There's little doubt that eating in Miami improves with each passing year. Our chefs become better at business, cooking, and sourcing topnotch ingredients.
But over the past few years, a new twist in Miami's ever-changing food scene has taken hold. It's local, small-batch producers like Proper Sausages' Freddy and Danielle Kaufmann, Panther Coffee's Leticia and Joel Pollock, and Zak the Baker's Zak Stern whose wares have become ubiquitous on menus across town.
Taquiza's Steve Santana recently joined the fray after Jean-Georges Vongerichten's Market and Matador Room at the Edition Hotel hired him to press hundreds of tortillas daily.
While he uses the restaurant's corn dough and produces tortillas to its specification, he's also ramping up, training staff, and preparing to invest in equipment to fill tortilla orders for restaurants looking to buy in bulk.
"Right now I'm always the one doing it, but I try to teach everybody how to handle the corn, how to wash it, how to cook it, and I'm slowly trying to get people into grinding it," he says. "The goal is to have everybody do it."
But the move from small-batch producer to large-scale operation can also threaten what made many of these local producers great in the first place.
It's a question Zak Stern has been dealing with constantly since his Wynwood bakery became a runaway hit. He's even working with the ABC-Univision joint venture Fusion to produce a show about what it means to be a modern-day artisan. After recently beginning to stock six South Florida Whole Foods locations, Stern's bakery is now turning out more than a thousand loaves a day, and he says they're better than ever.
"Along the way, we have grown, and because of the equipment we've been able to purchase, we've been able to increase quality," he says. "I don't know how many loaves is too many."
For Panther Coffee, the question is even more complex. The first challenge is the coffee sourced from small farmers across Central and South America. The second is how it's ground and brewed in Panther's stores. The company sells to restaurants in bulk and to consumers by the pound and, in both situations, cedes a measure of control that could affect the final cup.
Panther was recently approached by a hotel that wants to buy the coffee in bulk and offer it to guests in-room. Panther owner Leticia Pollock says they're working with the unnamed inn to find in-room brewing machines that have grinding attachments to ensure freshness. "It's still a great cup of coffee even if someone prepares it differently than we would," she says. "We have the educators, the managers to make sure we're all on the same page so we can continue to bring people into the team and they can make coffee the way we've made it."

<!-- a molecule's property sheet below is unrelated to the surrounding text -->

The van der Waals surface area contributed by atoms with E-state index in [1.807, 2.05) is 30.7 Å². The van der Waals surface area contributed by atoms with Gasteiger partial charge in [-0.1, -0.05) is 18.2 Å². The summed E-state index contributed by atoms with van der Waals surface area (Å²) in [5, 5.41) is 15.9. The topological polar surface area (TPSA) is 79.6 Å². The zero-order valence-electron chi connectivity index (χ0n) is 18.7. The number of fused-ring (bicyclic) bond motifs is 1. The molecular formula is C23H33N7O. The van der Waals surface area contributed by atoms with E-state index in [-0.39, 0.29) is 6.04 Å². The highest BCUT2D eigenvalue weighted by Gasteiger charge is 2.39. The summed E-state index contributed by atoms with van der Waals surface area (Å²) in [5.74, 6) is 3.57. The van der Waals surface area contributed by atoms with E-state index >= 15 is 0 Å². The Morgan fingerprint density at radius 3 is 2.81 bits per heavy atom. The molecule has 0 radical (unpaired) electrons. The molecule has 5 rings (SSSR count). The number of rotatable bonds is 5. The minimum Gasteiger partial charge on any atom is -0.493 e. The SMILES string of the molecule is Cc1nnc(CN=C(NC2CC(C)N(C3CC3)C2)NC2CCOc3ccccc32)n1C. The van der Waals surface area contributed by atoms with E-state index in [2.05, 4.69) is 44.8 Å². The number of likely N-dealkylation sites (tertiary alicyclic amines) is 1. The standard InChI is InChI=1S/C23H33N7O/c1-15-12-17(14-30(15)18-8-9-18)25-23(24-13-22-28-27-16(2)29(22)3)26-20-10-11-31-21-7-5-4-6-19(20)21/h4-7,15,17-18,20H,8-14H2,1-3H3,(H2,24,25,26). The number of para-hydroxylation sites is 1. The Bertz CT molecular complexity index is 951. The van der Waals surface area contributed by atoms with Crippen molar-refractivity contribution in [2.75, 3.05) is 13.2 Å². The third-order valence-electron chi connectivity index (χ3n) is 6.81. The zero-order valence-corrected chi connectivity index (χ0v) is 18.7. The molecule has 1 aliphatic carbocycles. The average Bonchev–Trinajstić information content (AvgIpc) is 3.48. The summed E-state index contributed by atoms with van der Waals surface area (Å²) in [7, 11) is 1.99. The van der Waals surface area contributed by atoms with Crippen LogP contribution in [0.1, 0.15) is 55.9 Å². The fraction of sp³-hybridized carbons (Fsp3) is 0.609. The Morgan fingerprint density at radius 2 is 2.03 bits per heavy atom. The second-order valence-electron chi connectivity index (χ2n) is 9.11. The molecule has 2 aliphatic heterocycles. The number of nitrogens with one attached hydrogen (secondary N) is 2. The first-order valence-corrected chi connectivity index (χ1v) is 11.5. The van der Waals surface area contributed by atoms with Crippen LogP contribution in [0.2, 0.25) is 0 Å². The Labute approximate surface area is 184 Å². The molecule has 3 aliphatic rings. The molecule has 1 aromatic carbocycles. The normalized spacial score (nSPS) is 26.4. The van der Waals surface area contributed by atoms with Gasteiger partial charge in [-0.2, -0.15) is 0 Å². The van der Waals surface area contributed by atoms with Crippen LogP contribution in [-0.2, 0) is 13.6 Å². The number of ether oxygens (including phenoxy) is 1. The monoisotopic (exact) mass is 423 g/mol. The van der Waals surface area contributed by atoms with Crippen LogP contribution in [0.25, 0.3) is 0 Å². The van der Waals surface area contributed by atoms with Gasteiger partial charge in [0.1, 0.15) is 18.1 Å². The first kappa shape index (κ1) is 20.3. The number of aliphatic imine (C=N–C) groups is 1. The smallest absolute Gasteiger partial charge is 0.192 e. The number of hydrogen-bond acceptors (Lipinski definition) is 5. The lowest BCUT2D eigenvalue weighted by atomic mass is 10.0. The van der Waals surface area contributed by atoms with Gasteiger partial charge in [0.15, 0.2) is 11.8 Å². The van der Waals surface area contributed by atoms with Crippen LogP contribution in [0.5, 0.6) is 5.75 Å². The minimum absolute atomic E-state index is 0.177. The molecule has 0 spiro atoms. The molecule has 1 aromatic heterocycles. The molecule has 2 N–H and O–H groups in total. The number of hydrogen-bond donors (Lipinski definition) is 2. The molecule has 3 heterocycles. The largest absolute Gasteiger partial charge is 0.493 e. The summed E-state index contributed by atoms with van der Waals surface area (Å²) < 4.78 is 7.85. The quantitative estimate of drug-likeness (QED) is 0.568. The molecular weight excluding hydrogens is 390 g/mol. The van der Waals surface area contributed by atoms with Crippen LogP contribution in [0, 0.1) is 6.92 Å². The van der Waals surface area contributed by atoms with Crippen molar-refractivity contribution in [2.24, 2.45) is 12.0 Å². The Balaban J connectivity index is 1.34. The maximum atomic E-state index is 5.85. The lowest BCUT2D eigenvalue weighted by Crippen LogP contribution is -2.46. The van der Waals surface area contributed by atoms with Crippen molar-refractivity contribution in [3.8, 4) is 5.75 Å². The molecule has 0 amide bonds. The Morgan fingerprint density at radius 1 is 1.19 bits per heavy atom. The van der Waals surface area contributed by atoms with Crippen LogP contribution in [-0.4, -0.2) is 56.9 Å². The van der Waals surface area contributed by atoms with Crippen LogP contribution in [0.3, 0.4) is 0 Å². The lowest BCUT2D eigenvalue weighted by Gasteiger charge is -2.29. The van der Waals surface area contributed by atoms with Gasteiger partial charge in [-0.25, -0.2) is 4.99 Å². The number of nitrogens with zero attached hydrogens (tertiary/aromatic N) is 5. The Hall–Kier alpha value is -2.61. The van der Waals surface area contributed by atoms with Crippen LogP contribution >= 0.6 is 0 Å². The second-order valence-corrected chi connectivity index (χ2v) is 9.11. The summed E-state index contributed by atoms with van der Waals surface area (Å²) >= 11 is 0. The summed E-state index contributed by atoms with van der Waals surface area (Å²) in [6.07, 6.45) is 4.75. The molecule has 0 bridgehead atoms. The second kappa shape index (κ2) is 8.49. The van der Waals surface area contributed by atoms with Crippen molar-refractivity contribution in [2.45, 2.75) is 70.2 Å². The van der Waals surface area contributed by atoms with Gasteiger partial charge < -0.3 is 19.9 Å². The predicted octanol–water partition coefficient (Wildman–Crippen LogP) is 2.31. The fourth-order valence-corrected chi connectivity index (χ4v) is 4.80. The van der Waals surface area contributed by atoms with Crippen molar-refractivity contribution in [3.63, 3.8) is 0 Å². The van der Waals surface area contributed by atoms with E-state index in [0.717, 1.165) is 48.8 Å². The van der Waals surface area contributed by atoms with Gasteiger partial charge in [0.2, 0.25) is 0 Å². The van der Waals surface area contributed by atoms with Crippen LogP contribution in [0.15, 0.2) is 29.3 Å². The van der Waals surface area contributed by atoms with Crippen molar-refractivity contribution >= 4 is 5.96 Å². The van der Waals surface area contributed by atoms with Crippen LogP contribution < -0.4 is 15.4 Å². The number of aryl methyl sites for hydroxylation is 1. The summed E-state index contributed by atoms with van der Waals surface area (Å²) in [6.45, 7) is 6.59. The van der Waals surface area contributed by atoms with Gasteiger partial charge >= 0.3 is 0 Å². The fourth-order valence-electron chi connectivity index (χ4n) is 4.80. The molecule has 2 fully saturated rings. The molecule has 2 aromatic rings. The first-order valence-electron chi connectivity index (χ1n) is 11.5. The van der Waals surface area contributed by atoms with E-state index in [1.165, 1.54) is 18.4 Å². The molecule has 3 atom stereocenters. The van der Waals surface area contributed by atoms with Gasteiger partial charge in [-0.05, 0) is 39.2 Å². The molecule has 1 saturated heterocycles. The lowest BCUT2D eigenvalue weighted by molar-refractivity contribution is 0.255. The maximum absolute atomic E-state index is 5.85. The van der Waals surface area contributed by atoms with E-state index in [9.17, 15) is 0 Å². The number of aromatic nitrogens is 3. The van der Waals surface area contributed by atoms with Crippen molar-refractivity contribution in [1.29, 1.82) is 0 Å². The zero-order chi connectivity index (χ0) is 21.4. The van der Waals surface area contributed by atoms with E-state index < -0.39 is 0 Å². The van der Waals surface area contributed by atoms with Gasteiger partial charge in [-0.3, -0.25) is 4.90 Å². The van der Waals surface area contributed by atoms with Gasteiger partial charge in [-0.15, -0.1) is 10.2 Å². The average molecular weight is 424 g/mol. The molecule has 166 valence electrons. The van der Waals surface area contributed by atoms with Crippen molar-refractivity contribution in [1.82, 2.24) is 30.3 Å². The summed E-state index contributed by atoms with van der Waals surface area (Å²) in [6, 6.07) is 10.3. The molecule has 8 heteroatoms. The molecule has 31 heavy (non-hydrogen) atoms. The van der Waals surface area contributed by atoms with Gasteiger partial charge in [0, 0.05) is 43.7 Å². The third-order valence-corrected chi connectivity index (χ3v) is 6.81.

But Proper Sausages eschews commercial accounts and has gone from putting out about 100 pounds of links a week while on the farmers' market circuit to more than 500 a week in its Miami Shores shop.
"We're still keen on doing it through retail more than anything else because we get more money out of it for the same exact effort," co-owner Freddy Kaufmann says. "If we're going to sell to a restaurant or cater, we're giving them a price break, and we don't know how they're going to handle the product."
The answer for Proper Sausages is slow growth through a recently launched direct-to-consumer online store and not compromising the product for the sake of mass production.
"The hesitation isn't whether automation changes the product but when we are going to be ready to unleash the brand and take it down from its prestige," Kaufmann says.
Among all of these local producers, the one key seems to be intense training programs to ensure a larger group can continue producing products the way they were originally made. And the artisan whose role switches from the humble craftsman to business manager should always be on hand to supervise, Stern says. "There needs to be an actual craftsman steering and controlling the ship."
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